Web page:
Like Stipp, Cook finds that pizza sales are steady from morning to 10 p.m. closing. At one time, the company tried a breakfast pizza, but it was not a big seller, he said.
BETTER QUALITY AND SALES
Convenience stores have long been snacking destinations so having pizza hot and ready all day makes sense, said Tim Powell, vice president of consulting at Chicago-based Q1 Productions, a food and beverage consulting practice. Pizza is one of the top five areas of foodservice growth for c-stores. Much of this growth is driven by the increasingly mobile population, especially Millennials; the rise in disposable income and the drop in fuel prices. Most of all, however, it is driven by the availability of better quality pizza at convenience stores.
Powell expects pizza sales to continue to increase. “After all, who doesn’t like pizza,” he asked.
For most convenience stores, pizza is usually more of a basket builder than a trip driver.
“For most consumers, buying pizza is not top of mind when they go to a convenience store,” Powell said. “People come in to pay for gas or get cigarettes, giving the stores the opportunity to tempt them with the sight and smell of fresh- baked pizza.”
Sampling is an important marketing tool for food products, including pizza. “Take the samples around when the pies are just out of the oven,” he said.
Be sure to sample at the end of the day, when people are coming to the store on their way home from work. And don’t confine the sampling to within the store’s four walls.
“Take samples outside to the pumps,” Powell said. “Give your gas customers another compelling reason to come into your stores. Then, when they come in and see and smell the pizza, it will sell itself.”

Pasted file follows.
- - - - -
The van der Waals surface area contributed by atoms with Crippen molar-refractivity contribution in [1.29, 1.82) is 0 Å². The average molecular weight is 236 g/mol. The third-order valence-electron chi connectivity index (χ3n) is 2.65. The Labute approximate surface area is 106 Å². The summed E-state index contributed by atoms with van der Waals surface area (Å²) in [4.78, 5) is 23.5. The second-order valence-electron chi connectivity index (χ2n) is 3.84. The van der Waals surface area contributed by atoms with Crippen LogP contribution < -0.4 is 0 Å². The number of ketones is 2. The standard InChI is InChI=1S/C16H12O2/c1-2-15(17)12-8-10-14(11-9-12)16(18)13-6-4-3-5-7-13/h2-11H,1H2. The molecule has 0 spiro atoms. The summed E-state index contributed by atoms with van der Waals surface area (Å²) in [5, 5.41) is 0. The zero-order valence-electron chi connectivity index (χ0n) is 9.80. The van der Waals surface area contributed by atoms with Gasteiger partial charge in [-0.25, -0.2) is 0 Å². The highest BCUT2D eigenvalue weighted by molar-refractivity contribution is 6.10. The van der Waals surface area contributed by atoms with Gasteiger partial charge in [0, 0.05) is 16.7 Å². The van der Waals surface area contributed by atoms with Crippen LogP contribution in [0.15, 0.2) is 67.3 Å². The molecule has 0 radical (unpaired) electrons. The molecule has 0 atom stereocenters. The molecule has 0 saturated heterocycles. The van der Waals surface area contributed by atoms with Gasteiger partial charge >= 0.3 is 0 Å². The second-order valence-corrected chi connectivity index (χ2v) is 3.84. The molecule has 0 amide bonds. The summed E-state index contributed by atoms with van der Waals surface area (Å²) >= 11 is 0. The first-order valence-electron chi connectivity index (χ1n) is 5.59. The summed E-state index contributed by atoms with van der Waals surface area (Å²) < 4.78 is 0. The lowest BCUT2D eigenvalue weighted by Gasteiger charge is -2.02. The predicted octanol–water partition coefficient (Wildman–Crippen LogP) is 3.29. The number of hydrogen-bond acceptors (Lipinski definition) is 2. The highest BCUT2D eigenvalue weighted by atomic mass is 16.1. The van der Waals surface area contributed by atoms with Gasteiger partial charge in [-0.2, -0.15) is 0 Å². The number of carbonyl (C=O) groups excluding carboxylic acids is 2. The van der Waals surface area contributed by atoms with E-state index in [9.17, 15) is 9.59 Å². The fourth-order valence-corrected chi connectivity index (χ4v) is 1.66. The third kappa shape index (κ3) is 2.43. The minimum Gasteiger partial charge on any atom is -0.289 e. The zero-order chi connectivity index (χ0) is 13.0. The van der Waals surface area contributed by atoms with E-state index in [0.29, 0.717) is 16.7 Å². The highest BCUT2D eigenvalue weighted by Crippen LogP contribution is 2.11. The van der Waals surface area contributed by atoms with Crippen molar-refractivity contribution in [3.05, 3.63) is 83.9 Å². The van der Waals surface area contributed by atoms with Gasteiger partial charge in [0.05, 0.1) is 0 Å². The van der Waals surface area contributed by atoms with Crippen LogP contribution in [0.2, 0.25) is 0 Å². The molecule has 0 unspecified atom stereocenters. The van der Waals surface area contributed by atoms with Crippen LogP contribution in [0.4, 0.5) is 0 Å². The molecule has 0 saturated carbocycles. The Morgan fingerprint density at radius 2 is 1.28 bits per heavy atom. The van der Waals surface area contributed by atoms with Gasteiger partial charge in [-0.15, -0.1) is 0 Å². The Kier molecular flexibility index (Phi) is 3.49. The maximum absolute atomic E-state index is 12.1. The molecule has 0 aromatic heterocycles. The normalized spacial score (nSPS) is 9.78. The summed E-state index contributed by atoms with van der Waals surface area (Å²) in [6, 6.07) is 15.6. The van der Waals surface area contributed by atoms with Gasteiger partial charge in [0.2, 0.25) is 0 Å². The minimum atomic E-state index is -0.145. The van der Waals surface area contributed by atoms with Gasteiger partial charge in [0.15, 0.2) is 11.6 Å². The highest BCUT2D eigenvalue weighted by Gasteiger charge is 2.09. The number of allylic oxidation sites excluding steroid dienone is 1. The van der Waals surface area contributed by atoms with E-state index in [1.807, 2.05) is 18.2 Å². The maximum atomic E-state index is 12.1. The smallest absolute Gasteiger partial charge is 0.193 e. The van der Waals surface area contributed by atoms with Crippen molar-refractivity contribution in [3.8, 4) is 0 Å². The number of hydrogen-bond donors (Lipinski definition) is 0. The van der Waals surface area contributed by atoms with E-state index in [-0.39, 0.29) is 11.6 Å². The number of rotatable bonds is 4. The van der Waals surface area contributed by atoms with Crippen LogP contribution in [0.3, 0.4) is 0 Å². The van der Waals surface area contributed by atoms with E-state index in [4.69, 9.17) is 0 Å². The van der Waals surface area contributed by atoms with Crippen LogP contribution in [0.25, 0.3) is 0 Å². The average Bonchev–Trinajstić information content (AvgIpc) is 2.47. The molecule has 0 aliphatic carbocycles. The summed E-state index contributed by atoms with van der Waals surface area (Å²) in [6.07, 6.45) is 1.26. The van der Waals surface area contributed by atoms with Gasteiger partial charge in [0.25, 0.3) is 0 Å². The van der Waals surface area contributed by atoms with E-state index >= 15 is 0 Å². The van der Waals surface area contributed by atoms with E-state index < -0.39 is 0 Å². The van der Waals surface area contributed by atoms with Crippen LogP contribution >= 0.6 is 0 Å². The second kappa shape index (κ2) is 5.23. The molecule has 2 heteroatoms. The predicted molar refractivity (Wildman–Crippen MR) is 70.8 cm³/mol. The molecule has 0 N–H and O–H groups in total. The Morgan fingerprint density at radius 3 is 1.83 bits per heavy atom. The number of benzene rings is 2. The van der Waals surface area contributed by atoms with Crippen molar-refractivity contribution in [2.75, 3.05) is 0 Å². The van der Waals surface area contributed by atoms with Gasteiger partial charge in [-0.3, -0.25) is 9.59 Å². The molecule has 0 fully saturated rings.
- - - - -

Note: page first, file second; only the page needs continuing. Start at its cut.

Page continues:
He also recommended having signage with photos of appetizing-looking pizza in and outside of the stores as reminders customers will see every time they visit.
As for dayparts, Powell noted that some c-stores see more pizza purchases in the morning than at any other time of day, particularly if their customer base includes shift workers. While breakfast pizzas offer variety, pepperoni remains the number one topping, accounting for about 75% of sales, even early in the morning.
To add variety, Powell thinks that LTOs give operators the chance to test out different toppings and crust thickness. In addition to adding something new for consumers already in the stores to try, LTOs also give retailers something interesting to post to social media to spark readers’ interest and drive new business.
Calzones may also be a profitable addition to a convenience store’s pizza menu, Powell suggested, because they’re ultra-portable, use the same ingredients as the pizza and can be sold at a good price. Take-and-bake pies from the refrigerator and/or freezer can be another wise category extension.
“Not only do take-and-bake pies have a longer hold time, they are also key to what c-stores are all about—convenience for consumers,” Powell said.
Any of these variations can be tried without increasing the need for more and different ingredients or added labor.
Although pizza is not usually a destination driver for convenience stores, it should be treated like one, he noted. Like an ancient hot dog sitting on a roller grill that characterized c-store food in consumers’ minds 20 years ago, pizza that has been sitting around too longer in the warmer is a turn-off for customers.
The most challenging time of the day when it comes to how much pizza to have out in the warmers is the prime snack period between 2 p.m. and 5 p.m. His guideline is, even if it tastes better than it looks, toss it.